Summer Institute for Pre-Legal Studies
Five-week program helps disadvantaged college students build legal skills
The program, which is hosted by Seton Hall Law School, seeks to increase the number of disadvantaged students who apply and gain admission to law school.
The Pre-Legal Program was envisioned in 1979. One of its goals was to increase the pool of qualified Educational Opportunity Fund applicants to law school. The Educational Opportunity Fund, a state program and Pre-Legal’s funding source, provides financial assistance and support to economically and educationally disadvantaged college students.
That initial goal naturally blossomed into a goal to increase the diversity within the legal profession, a goal which the Pre-Legal Program has proudly accomplished during the past 30 years. Another objective was to give participants a realistic expectation of the demands of law school. Through this objective, additional educational goals emerged and the Program assisted students in acquiring skills in analysis, writing, time and stress management, and successful study strategies. “Many of our alums reported increased grade point averages from what they learned in Pre-Legal once they returned to their undergraduate institutions,” said Professor Brenda Saunders Hampden, the director of the program.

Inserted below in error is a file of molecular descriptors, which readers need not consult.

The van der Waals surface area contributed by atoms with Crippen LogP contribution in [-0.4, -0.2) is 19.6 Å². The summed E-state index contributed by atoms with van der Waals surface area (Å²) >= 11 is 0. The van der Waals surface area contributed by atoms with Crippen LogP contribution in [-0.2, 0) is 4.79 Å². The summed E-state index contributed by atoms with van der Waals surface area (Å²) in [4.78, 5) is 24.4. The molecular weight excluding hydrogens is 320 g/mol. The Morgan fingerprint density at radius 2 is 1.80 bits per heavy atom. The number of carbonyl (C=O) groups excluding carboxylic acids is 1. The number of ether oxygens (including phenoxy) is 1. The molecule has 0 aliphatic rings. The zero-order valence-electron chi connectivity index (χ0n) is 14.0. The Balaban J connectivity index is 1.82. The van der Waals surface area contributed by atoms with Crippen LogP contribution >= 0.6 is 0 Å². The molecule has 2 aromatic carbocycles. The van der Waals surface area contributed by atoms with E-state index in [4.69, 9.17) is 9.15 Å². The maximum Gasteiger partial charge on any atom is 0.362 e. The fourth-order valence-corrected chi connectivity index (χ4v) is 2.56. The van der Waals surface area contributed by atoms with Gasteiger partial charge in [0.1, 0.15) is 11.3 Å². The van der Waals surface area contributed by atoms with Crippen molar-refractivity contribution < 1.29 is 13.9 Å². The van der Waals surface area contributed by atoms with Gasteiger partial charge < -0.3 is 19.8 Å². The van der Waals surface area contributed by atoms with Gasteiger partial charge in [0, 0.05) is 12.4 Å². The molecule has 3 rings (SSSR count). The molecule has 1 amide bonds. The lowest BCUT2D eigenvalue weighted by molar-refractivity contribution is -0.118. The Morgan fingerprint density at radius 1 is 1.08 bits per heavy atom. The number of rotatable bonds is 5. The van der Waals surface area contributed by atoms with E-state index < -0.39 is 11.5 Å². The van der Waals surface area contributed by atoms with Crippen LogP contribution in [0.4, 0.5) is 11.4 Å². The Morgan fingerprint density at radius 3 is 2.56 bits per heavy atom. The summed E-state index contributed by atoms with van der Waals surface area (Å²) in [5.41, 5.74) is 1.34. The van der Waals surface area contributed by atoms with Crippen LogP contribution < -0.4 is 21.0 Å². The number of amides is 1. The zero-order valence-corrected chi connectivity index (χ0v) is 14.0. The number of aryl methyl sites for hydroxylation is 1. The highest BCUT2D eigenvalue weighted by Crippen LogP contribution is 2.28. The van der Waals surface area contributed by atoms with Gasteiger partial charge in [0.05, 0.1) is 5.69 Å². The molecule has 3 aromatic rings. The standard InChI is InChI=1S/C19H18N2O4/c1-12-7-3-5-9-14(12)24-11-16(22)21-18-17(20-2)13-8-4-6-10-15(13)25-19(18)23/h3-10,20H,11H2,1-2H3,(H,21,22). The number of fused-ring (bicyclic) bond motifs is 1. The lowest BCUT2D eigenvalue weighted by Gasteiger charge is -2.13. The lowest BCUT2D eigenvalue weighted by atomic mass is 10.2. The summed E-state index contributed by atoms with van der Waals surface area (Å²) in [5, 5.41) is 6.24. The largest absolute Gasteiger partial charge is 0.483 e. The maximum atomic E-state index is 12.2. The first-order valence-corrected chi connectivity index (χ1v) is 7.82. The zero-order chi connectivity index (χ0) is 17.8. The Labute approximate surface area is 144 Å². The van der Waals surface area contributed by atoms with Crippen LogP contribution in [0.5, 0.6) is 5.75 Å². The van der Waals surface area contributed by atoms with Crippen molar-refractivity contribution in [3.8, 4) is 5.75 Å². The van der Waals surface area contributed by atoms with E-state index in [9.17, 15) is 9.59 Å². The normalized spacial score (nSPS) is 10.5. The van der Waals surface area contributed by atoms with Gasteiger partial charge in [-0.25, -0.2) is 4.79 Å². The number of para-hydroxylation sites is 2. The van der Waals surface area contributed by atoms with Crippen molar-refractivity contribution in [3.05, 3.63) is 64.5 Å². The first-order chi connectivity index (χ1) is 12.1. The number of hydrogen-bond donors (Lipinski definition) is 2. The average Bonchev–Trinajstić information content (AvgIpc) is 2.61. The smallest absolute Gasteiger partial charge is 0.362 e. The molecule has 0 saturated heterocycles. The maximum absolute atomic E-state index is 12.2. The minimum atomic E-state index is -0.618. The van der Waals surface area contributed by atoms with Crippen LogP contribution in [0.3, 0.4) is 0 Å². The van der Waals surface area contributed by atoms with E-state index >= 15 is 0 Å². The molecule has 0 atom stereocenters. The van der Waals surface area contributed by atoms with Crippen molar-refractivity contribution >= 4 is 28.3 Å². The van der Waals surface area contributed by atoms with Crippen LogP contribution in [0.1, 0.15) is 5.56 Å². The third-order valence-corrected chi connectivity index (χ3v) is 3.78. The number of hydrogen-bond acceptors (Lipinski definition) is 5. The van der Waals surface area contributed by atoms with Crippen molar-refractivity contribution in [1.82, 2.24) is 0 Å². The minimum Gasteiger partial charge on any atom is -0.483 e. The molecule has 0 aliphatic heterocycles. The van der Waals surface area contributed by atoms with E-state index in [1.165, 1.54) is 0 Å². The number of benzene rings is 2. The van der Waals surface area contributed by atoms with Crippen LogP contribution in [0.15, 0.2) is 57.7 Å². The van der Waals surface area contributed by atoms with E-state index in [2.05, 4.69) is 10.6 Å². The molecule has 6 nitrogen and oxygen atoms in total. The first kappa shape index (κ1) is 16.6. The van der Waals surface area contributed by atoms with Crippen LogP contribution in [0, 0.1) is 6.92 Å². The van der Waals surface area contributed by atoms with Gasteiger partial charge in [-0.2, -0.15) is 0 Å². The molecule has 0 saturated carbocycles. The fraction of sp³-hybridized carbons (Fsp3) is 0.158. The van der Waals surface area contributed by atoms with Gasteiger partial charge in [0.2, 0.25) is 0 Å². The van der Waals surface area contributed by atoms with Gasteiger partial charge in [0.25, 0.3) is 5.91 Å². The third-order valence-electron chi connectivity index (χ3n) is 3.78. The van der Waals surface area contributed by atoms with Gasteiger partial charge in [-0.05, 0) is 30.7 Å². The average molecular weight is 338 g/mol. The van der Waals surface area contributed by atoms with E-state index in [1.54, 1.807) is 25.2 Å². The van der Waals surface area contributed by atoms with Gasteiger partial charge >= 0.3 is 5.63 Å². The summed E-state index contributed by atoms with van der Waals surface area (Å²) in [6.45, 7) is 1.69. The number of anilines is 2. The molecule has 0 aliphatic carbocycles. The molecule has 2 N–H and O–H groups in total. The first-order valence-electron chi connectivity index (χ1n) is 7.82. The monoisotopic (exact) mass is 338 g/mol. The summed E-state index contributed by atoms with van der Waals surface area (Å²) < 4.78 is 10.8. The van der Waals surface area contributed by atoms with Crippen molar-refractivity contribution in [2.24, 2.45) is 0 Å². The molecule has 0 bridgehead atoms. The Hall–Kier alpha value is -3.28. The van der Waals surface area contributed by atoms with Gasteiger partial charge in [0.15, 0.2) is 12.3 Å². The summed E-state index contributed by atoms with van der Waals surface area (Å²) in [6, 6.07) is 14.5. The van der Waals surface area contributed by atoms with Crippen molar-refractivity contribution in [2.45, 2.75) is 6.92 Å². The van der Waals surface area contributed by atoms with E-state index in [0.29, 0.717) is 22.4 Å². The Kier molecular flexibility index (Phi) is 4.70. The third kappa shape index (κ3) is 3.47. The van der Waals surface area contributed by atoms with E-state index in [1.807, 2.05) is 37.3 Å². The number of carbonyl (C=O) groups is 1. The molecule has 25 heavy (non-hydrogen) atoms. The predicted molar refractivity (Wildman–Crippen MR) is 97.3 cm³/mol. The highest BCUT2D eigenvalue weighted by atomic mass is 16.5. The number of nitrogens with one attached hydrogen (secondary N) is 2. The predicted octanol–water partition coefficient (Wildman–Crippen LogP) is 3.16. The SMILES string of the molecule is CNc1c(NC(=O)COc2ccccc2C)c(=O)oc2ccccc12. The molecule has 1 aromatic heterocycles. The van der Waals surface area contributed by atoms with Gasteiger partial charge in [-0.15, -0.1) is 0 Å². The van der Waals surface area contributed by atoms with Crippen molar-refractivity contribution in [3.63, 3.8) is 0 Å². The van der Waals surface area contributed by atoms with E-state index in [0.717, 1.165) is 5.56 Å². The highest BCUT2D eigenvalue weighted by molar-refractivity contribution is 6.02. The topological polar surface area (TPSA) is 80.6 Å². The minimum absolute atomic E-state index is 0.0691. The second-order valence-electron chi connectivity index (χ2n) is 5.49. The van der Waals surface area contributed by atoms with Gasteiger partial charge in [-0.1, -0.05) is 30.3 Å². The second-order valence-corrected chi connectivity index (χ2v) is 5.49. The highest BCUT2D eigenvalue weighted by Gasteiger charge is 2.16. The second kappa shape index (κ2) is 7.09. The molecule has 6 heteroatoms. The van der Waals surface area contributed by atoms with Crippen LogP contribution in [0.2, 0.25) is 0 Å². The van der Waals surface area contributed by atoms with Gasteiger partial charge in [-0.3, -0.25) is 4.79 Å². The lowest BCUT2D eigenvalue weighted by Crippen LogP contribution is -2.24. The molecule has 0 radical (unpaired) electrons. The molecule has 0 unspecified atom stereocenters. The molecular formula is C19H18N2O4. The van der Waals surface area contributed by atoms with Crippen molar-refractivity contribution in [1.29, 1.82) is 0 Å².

Although not all Pre-Legal participants apply to law school, their tenure with the Program allows them to understand the demands of law school and the legal profession, and to allow them to make an informed decision as to whether the law is the best career choice for them.
This summer’s programming began May 29 and concludes with Moot Court Oral Arguments before New Jersey Superior Court Judges on Thursday, June 24 at the law school.